3. Read up about your new position.
Whether you’re going to be teaching Kindergarten for the first time or moving into an administrative position, start reading up about what to expect. You may want to grab a few professional reads, start surfing Pinterest and the multitude of blogs online, or go to at least one summer workshop to help you get prepared. While this can seem overwhelming, you’re going to appreciate having new ideas and information in front of you to work with. Of course meeting for coffee, lunch, or drinks with others who are currently teaching the grade level you’re moving to won’t hurt anything either. 😉
4. Think about room layout and decor.
If you’re only going up or down one grade level, you may not need to give your classroom layout much thought. But when you’re used to teaching 4th grade Hutterite students and then your next classroom teaching assignment is for Kindergarten students, you just might find yourself walking around the classroom on your knees the day before the students arrive making sure things are at the appropriate eye level for them because you hadn’t given it a single thought until a coworker walked in and made a comment. #guilty
It’s also important to think about what type of classroom decor you want. Are you the type of person who wants everything matching and perfect when students walk in, or will you let your students take ownership of the room by helping you add the materials? There really is no right or wrong here, but it’s something to think about – particularly as you change grade levels or assignments.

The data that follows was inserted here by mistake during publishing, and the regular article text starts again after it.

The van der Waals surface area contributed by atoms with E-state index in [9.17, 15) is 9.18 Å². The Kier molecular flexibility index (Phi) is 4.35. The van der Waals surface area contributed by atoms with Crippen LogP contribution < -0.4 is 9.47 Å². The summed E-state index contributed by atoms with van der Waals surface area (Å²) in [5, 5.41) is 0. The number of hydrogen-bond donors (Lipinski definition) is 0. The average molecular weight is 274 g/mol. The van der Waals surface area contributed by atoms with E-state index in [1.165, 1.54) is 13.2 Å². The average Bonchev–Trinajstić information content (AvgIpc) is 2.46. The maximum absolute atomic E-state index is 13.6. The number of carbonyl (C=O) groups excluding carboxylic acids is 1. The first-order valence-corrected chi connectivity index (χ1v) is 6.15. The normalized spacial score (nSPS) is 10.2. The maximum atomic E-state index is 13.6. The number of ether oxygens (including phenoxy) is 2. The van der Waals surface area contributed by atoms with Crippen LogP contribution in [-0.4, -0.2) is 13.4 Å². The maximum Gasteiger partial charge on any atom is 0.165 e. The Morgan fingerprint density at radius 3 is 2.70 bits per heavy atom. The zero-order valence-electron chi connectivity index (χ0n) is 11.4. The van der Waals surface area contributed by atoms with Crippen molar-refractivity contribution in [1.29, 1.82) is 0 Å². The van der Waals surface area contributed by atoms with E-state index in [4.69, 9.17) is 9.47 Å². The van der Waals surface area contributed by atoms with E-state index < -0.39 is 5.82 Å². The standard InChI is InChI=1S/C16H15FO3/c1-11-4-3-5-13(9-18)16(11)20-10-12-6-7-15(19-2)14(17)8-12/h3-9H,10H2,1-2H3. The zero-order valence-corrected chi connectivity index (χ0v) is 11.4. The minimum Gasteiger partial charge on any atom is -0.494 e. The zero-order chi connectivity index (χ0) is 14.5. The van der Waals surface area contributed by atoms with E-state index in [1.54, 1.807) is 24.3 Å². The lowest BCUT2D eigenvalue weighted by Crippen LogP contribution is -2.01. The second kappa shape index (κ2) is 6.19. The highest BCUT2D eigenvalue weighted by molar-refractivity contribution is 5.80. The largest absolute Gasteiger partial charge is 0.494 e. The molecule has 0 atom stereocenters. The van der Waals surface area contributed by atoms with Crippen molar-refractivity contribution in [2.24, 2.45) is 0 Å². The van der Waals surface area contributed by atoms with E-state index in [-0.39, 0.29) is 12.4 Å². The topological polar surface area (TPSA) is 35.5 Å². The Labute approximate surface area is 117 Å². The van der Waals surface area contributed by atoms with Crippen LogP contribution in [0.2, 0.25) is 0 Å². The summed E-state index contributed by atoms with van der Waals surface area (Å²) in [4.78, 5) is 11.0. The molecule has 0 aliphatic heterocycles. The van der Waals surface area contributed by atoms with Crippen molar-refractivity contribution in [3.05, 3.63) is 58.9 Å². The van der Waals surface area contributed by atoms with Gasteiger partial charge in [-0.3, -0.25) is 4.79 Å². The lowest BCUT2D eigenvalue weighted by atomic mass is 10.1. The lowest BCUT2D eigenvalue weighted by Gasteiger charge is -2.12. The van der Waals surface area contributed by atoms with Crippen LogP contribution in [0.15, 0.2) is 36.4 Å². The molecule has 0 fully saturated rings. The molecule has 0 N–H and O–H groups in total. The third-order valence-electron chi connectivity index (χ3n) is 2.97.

5. Ask for a trial.
If the chance is given to you to have a “trial run” of your new assignment – take it! When I went from Reading Recovery to Kindergarten, the principal allowed me to shadow the current teacher for a few days. When she had to be gone, they had me sub in her room. It gave me a much better idea of what to expect that fall. Yes, I had a Kindergarten endorsement from college – but nothing in my experience had prepared me like those few extra days did.
6. Get organized.
Do your best to get organized the year/summer before you change grade levels. Purge or put anything you can’t use into storage. Dig out, make, or buy resources for the upcoming year. You can’t plan ahead for everything, but think about your favorite themes, units, and activities for the year. Look at your curriculum and start doing some mapping – even if it’s only in your head. Thinking about these types of things ahead of time may be a bit overwhelming, but it’s going to help you out a great deal as the school year goes on.
7. Expect the unexpected.
No matter how much you read, analyze, plan, and prepare – be ready for something to go wrong in those first days, or even in that first year. I’m a planner. So the first day I taught Kindergarten I planned enough activities to last 1.5 days. However, by lunch, I had used them all. EEK! That afternoon, we went through my next two days in lesson plans. Needless to say, I was at the school very late that night trying to really get the next day’s plans down.
No matter how prepared you are, something will go wrong. Murphy’s law, anyone? Try not to let it stress you out too much. Things happen. Do your best, and now that your students still have an awesome, caring teacher who is doing his or her best. 🙂
- Helpful Hints & Tips for New Teachers
- How to Prepare for a New School Year When You’re Switching Grades
- FREE Bright School Year Printable Tag (for students OR staff!)
- Back to School Classroom Management Tips
- Stomp Out Inappropriate Language at the Beginning of the Year
- School Rules: How to Start the Year Off Right
- Stopping Behaviors Before They Start
- “That’s Easy!” – The Impact of Such a Simple Phrase
- Gathering Student Information FREEBIE
- Creating Tolerance in the Classroom